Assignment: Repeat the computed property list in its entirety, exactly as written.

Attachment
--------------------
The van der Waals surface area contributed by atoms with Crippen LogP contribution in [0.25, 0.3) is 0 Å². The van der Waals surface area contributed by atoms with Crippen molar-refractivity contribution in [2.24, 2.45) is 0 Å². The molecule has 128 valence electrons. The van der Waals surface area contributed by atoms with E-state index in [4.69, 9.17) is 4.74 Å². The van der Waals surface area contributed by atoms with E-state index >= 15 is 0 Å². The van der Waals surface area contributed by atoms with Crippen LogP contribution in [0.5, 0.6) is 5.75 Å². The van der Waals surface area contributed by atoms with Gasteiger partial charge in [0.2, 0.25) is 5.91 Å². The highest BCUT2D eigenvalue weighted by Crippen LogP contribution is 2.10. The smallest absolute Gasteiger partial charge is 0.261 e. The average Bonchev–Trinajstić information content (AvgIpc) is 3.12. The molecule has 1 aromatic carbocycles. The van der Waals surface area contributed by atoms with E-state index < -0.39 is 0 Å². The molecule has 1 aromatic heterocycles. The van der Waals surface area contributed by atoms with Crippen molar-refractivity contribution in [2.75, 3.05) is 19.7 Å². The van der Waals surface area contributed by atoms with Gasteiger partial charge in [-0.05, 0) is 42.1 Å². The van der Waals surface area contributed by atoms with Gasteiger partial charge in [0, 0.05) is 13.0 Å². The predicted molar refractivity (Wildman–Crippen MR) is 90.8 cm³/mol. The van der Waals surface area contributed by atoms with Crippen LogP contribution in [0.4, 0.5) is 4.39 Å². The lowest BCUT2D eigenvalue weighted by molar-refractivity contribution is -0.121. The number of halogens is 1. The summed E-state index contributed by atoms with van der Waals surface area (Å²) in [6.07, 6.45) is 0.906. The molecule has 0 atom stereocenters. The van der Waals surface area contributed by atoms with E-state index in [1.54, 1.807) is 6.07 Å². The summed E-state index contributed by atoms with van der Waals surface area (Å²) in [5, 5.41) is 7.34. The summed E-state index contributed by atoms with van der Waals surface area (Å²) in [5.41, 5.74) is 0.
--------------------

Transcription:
The van der Waals surface area contributed by atoms with Crippen LogP contribution in [0.25, 0.3) is 0 Å². The van der Waals surface area contributed by atoms with Crippen molar-refractivity contribution in [2.24, 2.45) is 0 Å². The molecule has 128 valence electrons. The van der Waals surface area contributed by atoms with E-state index in [4.69, 9.17) is 4.74 Å². The van der Waals surface area contributed by atoms with E-state index >= 15 is 0 Å². The van der Waals surface area contributed by atoms with Crippen LogP contribution in [0.5, 0.6) is 5.75 Å². The van der Waals surface area contributed by atoms with Gasteiger partial charge in [0.2, 0.25) is 5.91 Å². The highest BCUT2D eigenvalue weighted by Crippen LogP contribution is 2.10. The smallest absolute Gasteiger partial charge is 0.261 e. The average Bonchev–Trinajstić information content (AvgIpc) is 3.12. The molecule has 1 aromatic carbocycles. The van der Waals surface area contributed by atoms with E-state index < -0.39 is 0 Å². The molecule has 1 aromatic heterocycles. The van der Waals surface area contributed by atoms with Crippen molar-refractivity contribution in [2.75, 3.05) is 19.7 Å². The van der Waals surface area contributed by atoms with Gasteiger partial charge in [-0.05, 0) is 42.1 Å². The van der Waals surface area contributed by atoms with Gasteiger partial charge in [0, 0.05) is 13.0 Å². The predicted molar refractivity (Wildman–Crippen MR) is 90.8 cm³/mol. The van der Waals surface area contributed by atoms with Crippen LogP contribution in [0.4, 0.5) is 4.39 Å². The lowest BCUT2D eigenvalue weighted by molar-refractivity contribution is -0.121. The number of halogens is 1. The summed E-state index contributed by atoms with van der Waals surface area (Å²) in [6.07, 6.45) is 0.906. The molecule has 0 atom stereocenters. The van der Waals surface area contributed by atoms with E-state index in [1.54, 1.807) is 6.07 Å². The summed E-state index contributed by atoms with van der Waals surface area (Å²) in [5, 5.41) is 7.34. The summed E-state index contributed by atoms with van der Waals surface area (Å²) in [5.41, 5.74) is 0.